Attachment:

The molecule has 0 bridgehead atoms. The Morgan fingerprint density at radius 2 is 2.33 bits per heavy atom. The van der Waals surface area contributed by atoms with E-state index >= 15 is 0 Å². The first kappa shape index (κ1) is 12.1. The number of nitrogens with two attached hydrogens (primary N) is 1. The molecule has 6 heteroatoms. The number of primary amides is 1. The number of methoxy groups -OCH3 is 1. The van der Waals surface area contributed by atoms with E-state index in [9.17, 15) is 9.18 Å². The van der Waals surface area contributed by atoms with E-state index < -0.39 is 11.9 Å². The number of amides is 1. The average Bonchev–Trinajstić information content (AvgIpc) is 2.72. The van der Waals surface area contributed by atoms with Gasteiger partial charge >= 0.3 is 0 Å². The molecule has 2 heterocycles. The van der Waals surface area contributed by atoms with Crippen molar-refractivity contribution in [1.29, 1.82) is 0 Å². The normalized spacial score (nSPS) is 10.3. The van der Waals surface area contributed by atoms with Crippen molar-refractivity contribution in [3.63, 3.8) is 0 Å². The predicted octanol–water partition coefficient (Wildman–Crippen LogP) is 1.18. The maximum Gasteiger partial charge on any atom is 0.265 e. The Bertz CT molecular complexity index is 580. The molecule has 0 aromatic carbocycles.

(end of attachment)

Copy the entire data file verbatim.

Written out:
The molecule has 0 bridgehead atoms. The Morgan fingerprint density at radius 2 is 2.33 bits per heavy atom. The van der Waals surface area contributed by atoms with E-state index >= 15 is 0 Å². The first kappa shape index (κ1) is 12.1. The number of nitrogens with two attached hydrogens (primary N) is 1. The molecule has 6 heteroatoms. The number of primary amides is 1. The number of methoxy groups -OCH3 is 1. The van der Waals surface area contributed by atoms with E-state index in [9.17, 15) is 9.18 Å². The van der Waals surface area contributed by atoms with E-state index < -0.39 is 11.9 Å². The number of amides is 1. The average Bonchev–Trinajstić information content (AvgIpc) is 2.72. The van der Waals surface area contributed by atoms with Gasteiger partial charge >= 0.3 is 0 Å². The molecule has 2 heterocycles. The van der Waals surface area contributed by atoms with Crippen molar-refractivity contribution in [1.29, 1.82) is 0 Å². The normalized spacial score (nSPS) is 10.3. The van der Waals surface area contributed by atoms with Crippen molar-refractivity contribution in [3.63, 3.8) is 0 Å². The predicted octanol–water partition coefficient (Wildman–Crippen LogP) is 1.18. The maximum Gasteiger partial charge on any atom is 0.265 e. The Bertz CT molecular complexity index is 580. The molecule has 0 aromatic carbocycles.